Jimmy Aldaoud
Jimmy AldaoudTwitter

A man from Detroit who has lived in the United States since he was an infant, died earlier this week due to unavailability of diabetes medication in Iraq shortly after the US administration deported him.

Jimmy Aldaoud, died after he was unable to obtain insulin to treat his diabetes, his immigration lawyer Edward Bajoka said.

Aldaoud who had multiple criminal charges against him was deported to Iraq in June where he didn't know the language nor had any family or contact. His body was found on Tuesday at an apartment he shared with another person who was deported from the US.

"He was not able to get insulin in Iraq. That was essentially the cause of his death," Bajoka told CNN. "This death was completely preventable. It did not have to happen. The death has been devastating to Jimmy's family and to the community."

The US Immigration and Customs Enforcement agency (ICE) stated that Aldaoud's convictions spanning over two decades included assault with a dangerous weapon, domestic violence, and home invasion.

He later fled from ICE's non-custodial supervision program and was at large for four months before he was arrested again on suspicion of theft. The agency deported him to Iraq with reported supplies of medicine "to ensure continuity of care", according to the BBC.

However, Bajoka said that Aldaoud was "diabetic, and they deported him with no insulin, no medication. They picked him up, and with no warning to him or his family, put him in jail and a few weeks later he was on a plane."

In a video posted by Bajoka, around three weeks after the 41-year old was deported to Baghdad, Aldaoud says: "I begged them. I said, 'Please, I've never seen that country. I've never been there...They forced me. I'm here now, and I don't understand the language. I've been sleeping in the streets. I'm diabetic. I take insulin shots. I've been throwing up, throwing up, sleeping in the streets. I've got nothing to eat."

His lawyer revealed that Aldaoud was born in a refugee camp in Greece. While his father was a legal refugee who came to the US in 1979, Jimmy Aldaoud was six months old at the time. Bajoka also confirmed that except him, his entire family including his now-deceased parents and three sisters had US citizenship.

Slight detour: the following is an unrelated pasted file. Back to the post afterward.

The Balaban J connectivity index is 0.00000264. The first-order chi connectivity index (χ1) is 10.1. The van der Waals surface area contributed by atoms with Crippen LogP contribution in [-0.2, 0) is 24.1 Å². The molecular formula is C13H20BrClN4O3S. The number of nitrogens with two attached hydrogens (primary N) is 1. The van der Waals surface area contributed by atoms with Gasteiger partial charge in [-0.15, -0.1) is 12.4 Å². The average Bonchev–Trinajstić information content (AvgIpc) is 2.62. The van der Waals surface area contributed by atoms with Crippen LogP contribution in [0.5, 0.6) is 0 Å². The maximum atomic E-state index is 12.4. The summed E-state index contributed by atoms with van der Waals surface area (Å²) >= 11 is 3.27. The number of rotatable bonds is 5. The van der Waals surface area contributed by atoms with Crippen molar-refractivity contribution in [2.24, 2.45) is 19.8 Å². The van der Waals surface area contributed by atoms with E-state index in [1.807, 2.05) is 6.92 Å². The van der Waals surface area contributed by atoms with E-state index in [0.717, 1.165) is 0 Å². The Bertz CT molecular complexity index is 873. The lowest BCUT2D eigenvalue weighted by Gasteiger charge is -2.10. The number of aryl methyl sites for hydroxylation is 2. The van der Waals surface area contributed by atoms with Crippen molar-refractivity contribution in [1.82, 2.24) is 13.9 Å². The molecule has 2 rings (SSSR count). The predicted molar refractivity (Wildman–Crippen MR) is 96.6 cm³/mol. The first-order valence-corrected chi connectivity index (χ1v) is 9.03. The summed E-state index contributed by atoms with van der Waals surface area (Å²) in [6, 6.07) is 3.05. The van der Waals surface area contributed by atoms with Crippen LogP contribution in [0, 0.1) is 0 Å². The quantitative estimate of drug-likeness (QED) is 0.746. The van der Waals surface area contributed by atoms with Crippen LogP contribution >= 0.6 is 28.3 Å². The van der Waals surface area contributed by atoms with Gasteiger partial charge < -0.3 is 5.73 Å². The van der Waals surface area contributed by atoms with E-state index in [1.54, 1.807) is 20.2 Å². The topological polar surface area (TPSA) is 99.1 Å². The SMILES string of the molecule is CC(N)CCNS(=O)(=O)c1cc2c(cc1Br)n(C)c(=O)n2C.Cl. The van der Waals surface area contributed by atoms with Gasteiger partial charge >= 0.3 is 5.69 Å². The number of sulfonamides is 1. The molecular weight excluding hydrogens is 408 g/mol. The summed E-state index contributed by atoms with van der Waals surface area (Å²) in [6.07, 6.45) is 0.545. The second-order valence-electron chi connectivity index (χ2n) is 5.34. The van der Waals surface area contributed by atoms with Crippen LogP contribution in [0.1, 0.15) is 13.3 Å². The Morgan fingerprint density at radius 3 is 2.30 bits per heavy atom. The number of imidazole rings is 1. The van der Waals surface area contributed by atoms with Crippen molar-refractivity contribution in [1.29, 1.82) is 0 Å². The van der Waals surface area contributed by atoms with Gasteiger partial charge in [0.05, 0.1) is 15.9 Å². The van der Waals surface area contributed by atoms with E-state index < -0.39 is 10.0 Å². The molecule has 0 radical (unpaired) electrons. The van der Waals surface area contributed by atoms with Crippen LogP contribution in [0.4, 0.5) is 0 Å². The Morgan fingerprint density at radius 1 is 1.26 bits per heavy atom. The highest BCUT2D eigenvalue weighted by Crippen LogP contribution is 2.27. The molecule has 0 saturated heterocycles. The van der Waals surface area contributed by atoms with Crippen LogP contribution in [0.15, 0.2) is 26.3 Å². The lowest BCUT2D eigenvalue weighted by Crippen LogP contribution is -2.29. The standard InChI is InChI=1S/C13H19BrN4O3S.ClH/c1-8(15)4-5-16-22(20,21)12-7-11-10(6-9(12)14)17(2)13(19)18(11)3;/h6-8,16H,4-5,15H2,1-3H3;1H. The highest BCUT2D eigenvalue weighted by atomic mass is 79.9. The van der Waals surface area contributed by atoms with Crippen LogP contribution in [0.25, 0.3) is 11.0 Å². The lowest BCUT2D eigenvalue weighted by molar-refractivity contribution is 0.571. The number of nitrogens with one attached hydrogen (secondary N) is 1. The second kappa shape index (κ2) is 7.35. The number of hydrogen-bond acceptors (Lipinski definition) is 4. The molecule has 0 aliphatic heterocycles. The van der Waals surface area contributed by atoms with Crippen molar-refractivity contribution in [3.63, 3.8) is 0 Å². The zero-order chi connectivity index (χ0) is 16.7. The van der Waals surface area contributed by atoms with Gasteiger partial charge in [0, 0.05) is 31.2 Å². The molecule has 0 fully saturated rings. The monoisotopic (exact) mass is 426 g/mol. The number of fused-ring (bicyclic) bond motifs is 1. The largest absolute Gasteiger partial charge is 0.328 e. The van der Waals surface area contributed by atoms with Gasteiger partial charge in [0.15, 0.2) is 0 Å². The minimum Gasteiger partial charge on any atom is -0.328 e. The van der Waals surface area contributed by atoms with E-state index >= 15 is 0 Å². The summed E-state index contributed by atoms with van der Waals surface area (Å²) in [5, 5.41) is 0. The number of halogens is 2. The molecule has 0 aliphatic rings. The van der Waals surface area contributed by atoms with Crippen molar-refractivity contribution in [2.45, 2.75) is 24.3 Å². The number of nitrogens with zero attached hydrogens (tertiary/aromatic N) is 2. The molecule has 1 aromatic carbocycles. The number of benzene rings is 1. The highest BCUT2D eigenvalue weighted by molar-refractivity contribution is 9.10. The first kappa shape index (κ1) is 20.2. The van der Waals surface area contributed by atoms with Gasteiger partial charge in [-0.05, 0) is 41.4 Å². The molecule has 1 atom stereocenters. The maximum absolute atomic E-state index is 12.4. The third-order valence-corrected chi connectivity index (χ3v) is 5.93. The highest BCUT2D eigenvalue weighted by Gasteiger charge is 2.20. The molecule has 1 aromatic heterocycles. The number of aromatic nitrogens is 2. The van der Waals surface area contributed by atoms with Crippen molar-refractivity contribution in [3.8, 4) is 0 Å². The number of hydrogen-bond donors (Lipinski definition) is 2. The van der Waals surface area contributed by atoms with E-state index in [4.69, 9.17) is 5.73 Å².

Aldaoud also suffered from severe mental health conditions that contributed to the various criminal convictions, Bajoka told CNN. "He had severe mental health issues. He was bipolar, schizophrenic, suffered from severe depression and anxiety," Bajoka said. "That's ultimately what led to his trouble with the law, and ultimately what led to his deportation."

Human Rights Watch said that Aldaoud's death is a "shocking but not unpredictable result of cruel US immigration policies."

It is reported that his family will be taking legal actions. Michigan's Democratic Representative Andy Levin is also working with the family to get his body back to the US for burial.

Trump's 'betrayal'

The Trump administration's crackdown on Iraqi immigrants began in 2017, especially Iraqi Chaldean Catholics in Michigan. Last month it was reported that the government is attempting to deport 1,400 Iraqi nationals with criminal records living in Detroit.

The mass deportation is part of a deal between the US and Iraq on conditions that the US would not impose a travel ban on the country.

Subsequently, Iraq's travel ban was removed "to enhance travel documentation, information sharing, and the return of Iraqi nationals subject to final orders of removal," according to an order by the Trump administration order, reported Reuters.

However, Chaldeans have said that the move was a "betrayal" of Trump's electoral promises as the community had largely voted for Trump in his 2016 presidential campaign.

The Guardian reported that Trump received the maximum votes from the community in the state of Michigan where he won by only 10,000 votes in 2016. His support, "Chaldeans For Trump", stemmed by painting himself as a "saviour" as he promised to give justice to the persecuted Christians.

Out of the 1,400 Iraqi nationals facing deportation, around 800 have criminal records but convicted of crimes which have occurred decades ago, said the UK newspaper.

The American Civil Liberties Union has said that the persecuted Iraqi nationals deserved new hearings in front of immigration judges because of the danger deportation to countries like Iraq poses. The non-profit organisation argued that while the US law allows deportation of those who commit certain crimes, it also prohibits ICE to deport individuals to countries where they will be tortured or killed.